The hacking of social media accounts has been in the news since a Mr. Mark Zuckerberg got jacked recently, and if you’re worried about your own Twitter account, BuzzFeed has an article up with tips on how to see if your account is vulnerable from third-party applications.
The Chicago man who hacked several celebrity iCloud and Gmail accounts in 2014 (and made actress Jennifer Lawrence extremely angry) is going to plead guilty. Edward Majerczyk could get up to five years in prison, a felony violation of the Computer Fraud and Abuse Act after stealing user names and password through phishing.
Facebook announced last week that it is adding a new multilingual composer for users to write one post, but have it appear in multiple languages. Sounds like there could be some good machine-translation memes coming soon.
Comcast and Netflix have made nice and come to an agreement that will allow Netflix’s streaming video service on to Comcast’s set-top boxes. Netflix’s long march to be on every type of screen available continues.
Not everyone likes new stuff. Still, Microsoft took to one of its own blogs recently to make a push for its spiffy new Windows 10 browser Edge, trying to show that the software provided better battery life when surfing compared to those other companies’ browsers (Google Chrome, Mozilla Firefox and Opera). However, in the latest survey of desktop browser market share from Net Applications, Google Chrome version 50 was in first place with 22.65 percent of users, with two versions of IE and an older edition of Chrome right behind. Edge appears in fifth place with about 4.46 percent of users, so perhaps this battery tip hasn’t gotten around.
Also from the Department of Microsoft News, the company announced a new version of its signature game console called the Xbox One S that starts at $400 for the two-terabyte model. The S-model is smaller than the earlier Xbox One and supports 4K video; the older Xbox One now sells for $280, so up yours, Sony PlayStation.
Google has added a new feature of its own to its app: Symptom Search. Yes, now when you type in specific health woes you’re feeling like headache or foot pain, Google returns a list of medical conditions that may include your symptoms. Doctor Google advises you not to use use this in place of actual medical care.
China is still winning at supercomputers. The new top performer, the Sunway TaihuLight, is capable of performing some 93 quadrillion calculations per second (petaflops, dudes). The TaihuLight is roughly five times more powerful than the fastest supercomputer in the United States.
And finally, the summer box office is heating up and Pixar’s latest production, Finding Dory, just broke the box office record for the highest-grossing animated film debut. The sequel to 2003’s Finding Nemo — made with the voice of Ellen DeGeneres as Dory, melded to Pixar’s cutting-edge, state-of-the-art animation technology — made more than $136 million dollars at the box office. Finding Dory passed the DreamWorks film, Shrek the Third,as top-earner. Pixar’s former top debut Toy Story 3 debuted with about $110 million back in 2010, but it looks like Dory will give a lot of people the urge to go fishing in the next few weeks.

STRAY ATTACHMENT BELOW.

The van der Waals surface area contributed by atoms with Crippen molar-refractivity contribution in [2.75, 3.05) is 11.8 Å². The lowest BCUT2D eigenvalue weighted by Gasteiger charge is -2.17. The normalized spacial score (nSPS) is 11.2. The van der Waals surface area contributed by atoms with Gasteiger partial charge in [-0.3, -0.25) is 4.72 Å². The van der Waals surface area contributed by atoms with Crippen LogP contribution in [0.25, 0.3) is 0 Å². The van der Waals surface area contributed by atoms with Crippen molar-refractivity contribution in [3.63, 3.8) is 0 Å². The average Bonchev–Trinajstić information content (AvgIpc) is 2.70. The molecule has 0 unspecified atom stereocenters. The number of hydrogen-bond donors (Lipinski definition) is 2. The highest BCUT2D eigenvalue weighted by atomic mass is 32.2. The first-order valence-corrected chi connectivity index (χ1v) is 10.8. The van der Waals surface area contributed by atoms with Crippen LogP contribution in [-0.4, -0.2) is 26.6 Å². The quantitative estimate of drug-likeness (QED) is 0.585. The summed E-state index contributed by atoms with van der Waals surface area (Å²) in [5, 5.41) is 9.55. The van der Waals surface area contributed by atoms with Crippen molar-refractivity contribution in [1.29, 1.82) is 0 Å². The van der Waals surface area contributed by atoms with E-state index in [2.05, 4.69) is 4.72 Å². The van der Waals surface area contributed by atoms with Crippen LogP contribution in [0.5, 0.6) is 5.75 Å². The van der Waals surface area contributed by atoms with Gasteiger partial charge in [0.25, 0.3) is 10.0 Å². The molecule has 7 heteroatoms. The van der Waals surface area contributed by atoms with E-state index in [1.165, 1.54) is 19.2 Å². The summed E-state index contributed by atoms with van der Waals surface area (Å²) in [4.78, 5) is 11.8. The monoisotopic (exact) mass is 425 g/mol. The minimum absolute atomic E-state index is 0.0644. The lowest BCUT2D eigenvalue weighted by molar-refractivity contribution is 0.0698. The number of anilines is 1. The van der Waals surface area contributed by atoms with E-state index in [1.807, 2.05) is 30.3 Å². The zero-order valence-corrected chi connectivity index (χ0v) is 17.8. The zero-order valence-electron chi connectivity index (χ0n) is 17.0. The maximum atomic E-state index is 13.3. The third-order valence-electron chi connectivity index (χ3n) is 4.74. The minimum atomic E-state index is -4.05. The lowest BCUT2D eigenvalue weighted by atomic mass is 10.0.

Summer is a great time for yard sales and farm auctions, and The Wall Street Journal is reporting that Verizon will put up $3 billion dollars for Yahoo’s web assets in the second round of bidding this week. As Ars Technica noted, if Verizon wins the auction, the company would rule 1990s Cyberspace as the owner of both Yahoo and AOL. A grunge-rock revival could be next!
This week, the United States Supreme Court rejected an appeal from Google to throw out that class-action lawsuit over where advertisements were placed through Google’s AdWords service. Last year’s ruling from the 9th U.S. Circuit Court of Appeals in San Francisco stands — and the class-action lawsuit can go forward.
And finally, although news of the breach just surfaced recently, LinkedIn got hacked in 2012 and millions of user names and passwords were swiped – including those of a one Mr. Mark Zuckerberg of a little company called Facebook whose password was reportedly dadada. A hacker group called Ourmine used the swiped credentials to compromise Mr. Zuckerberg’s accounts on Twitter, Instagram, Pinterest and LinkedIn for a short time this weekend. It’s a reminder to the rest of us to change our passwords regularly or get a password manager program. Also, don’t recycle them across accounts and don’t use easily crackable codes like. . . dadada.
Facebook celebrates its 10th anniversary this week by allowing users to automagically create a short video highlight reel of their time on the world’s most popular social network. The decade old soc net also released a new iPhone-only mobile client dubbed Paper and J.D. gives us her review. While he believes America is beautiful in any language, the Twitter backlash to Coca-Cola’s now famous multicultural Super Bowl advertisement has left El Kaiser less than thrilled.
In the news Microsoft finally picks a new CEO as Windows 8.1, Update 1 software leaks onto various file-sharing sites around the Internet; Google updates their Google Now service on mobile devices; Iridium introduces a WiFi hotspot that can get you on the Internet all over the world with a satellite connection; and Apple continues to note the 30th anniversary of the Macintosh computer with a celebratory movie shot by 15 camera crews using 100 iPhones.
The independent audio magazine devoted to mashing up pop culture, technology and more. J.D. Biersdorfer and Pedro Rafael Rosado are your hosts. It's an Internet Radio revolution!